The Atlantic article linked to an AHA article about declines in history enrollment. This was the source of the info the Atlantic cited about the disparities in decreasing enrollments between large and small institutions. But this article also failed to address the relative costs of enrollments at these schools, OR the likelihood that survey courses (where most of the decline is at the large schools but most of the growth is seen at small schools) at regional universities like mine tend to be taught by fulltime faculty like myself, while at big, expensive schools they’re often substantially or entirely taught by grad student TAs. The AHA article did mention that graduate enrollment in History was down 12% in the three years between the 2013-14 and 2016-17 academic years. Again, that’s unfortunate for History grad programs – but has anybody asked how many new History PhDs should America be producing each year?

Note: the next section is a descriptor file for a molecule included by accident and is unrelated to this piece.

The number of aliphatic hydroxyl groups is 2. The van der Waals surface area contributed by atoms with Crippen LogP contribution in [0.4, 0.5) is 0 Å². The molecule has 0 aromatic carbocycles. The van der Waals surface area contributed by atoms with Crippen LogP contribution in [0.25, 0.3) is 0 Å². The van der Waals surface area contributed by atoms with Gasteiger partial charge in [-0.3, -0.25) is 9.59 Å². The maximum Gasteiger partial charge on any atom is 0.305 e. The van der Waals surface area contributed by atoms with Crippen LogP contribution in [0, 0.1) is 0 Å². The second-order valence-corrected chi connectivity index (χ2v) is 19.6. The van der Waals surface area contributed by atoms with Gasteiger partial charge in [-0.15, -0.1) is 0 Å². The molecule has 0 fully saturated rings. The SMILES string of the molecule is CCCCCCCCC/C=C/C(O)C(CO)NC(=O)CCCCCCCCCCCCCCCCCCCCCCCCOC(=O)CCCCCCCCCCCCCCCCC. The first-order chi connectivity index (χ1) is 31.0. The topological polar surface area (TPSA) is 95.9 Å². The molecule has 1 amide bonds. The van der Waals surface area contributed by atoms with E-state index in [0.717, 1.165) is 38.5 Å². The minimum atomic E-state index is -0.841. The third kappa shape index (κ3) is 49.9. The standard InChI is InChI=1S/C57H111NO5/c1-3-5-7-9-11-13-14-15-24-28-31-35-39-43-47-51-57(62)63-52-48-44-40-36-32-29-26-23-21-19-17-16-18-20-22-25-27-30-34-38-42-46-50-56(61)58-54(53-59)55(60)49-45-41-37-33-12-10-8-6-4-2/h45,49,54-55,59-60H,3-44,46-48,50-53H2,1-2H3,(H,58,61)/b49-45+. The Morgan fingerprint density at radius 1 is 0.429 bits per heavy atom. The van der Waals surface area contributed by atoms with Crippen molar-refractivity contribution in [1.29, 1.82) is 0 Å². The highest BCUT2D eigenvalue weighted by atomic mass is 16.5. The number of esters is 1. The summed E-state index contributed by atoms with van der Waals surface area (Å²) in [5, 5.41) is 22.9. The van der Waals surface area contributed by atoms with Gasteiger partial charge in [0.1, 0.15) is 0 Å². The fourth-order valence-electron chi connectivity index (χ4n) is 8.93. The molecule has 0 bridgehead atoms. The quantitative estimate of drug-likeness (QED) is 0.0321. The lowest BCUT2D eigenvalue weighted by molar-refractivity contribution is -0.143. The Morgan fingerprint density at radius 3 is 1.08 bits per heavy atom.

All this reading led me ultimately to a reading list from The Disquantified Reading Group which was not only a great source of additional stuff to read but a very interesting example of how to do course content in an outward-facing way that makes it accessible to more people than just the current cohort of the current course. I’m going to try to emulate this, as much as I can, in my summer and fall courses.